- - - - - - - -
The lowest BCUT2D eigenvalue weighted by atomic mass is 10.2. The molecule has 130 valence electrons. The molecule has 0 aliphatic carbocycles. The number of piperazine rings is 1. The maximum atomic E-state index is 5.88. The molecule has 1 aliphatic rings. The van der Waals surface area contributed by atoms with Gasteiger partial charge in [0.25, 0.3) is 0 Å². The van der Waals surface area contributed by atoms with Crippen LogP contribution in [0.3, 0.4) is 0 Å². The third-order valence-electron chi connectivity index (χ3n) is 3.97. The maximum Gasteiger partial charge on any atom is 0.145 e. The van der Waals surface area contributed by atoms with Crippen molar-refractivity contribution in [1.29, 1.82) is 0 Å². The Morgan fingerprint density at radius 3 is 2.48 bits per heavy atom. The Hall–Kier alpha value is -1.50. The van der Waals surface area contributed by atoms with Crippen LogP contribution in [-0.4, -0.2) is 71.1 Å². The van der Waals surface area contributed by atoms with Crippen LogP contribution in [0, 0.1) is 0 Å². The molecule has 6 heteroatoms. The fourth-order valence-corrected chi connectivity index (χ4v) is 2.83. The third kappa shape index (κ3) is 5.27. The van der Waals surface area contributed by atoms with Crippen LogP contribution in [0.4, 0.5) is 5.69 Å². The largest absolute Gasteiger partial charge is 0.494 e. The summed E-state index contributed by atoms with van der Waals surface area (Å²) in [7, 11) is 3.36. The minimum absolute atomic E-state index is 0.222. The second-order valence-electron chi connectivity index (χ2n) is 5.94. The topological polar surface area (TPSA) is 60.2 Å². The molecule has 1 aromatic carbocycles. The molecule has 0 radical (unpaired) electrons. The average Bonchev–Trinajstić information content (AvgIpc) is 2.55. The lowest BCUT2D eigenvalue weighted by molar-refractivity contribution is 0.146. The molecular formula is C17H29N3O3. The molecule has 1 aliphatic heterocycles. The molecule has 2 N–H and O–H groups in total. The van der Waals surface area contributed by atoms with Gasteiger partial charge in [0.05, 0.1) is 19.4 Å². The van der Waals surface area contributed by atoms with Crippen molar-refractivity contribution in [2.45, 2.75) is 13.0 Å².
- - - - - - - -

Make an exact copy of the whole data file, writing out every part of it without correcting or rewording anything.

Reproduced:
The lowest BCUT2D eigenvalue weighted by atomic mass is 10.2. The molecule has 130 valence electrons. The molecule has 0 aliphatic carbocycles. The number of piperazine rings is 1. The maximum atomic E-state index is 5.88. The molecule has 1 aliphatic rings. The van der Waals surface area contributed by atoms with Gasteiger partial charge in [0.25, 0.3) is 0 Å². The van der Waals surface area contributed by atoms with Crippen LogP contribution in [0.3, 0.4) is 0 Å². The third-order valence-electron chi connectivity index (χ3n) is 3.97. The maximum Gasteiger partial charge on any atom is 0.145 e. The van der Waals surface area contributed by atoms with Crippen molar-refractivity contribution in [1.29, 1.82) is 0 Å². The Morgan fingerprint density at radius 3 is 2.48 bits per heavy atom. The Hall–Kier alpha value is -1.50. The van der Waals surface area contributed by atoms with Crippen LogP contribution in [-0.4, -0.2) is 71.1 Å². The van der Waals surface area contributed by atoms with Crippen LogP contribution in [0, 0.1) is 0 Å². The molecule has 6 heteroatoms. The fourth-order valence-corrected chi connectivity index (χ4v) is 2.83. The third kappa shape index (κ3) is 5.27. The van der Waals surface area contributed by atoms with Crippen LogP contribution in [0.4, 0.5) is 5.69 Å². The largest absolute Gasteiger partial charge is 0.494 e. The summed E-state index contributed by atoms with van der Waals surface area (Å²) in [7, 11) is 3.36. The minimum absolute atomic E-state index is 0.222. The second-order valence-electron chi connectivity index (χ2n) is 5.94. The topological polar surface area (TPSA) is 60.2 Å². The molecule has 1 aromatic carbocycles. The molecule has 0 radical (unpaired) electrons. The average Bonchev–Trinajstić information content (AvgIpc) is 2.55. The lowest BCUT2D eigenvalue weighted by molar-refractivity contribution is 0.146. The molecular formula is C17H29N3O3. The molecule has 1 aliphatic heterocycles. The molecule has 2 N–H and O–H groups in total. The van der Waals surface area contributed by atoms with Gasteiger partial charge in [0.05, 0.1) is 19.4 Å². The van der Waals surface area contributed by atoms with Crippen molar-refractivity contribution in [2.45, 2.75) is 13.0 Å².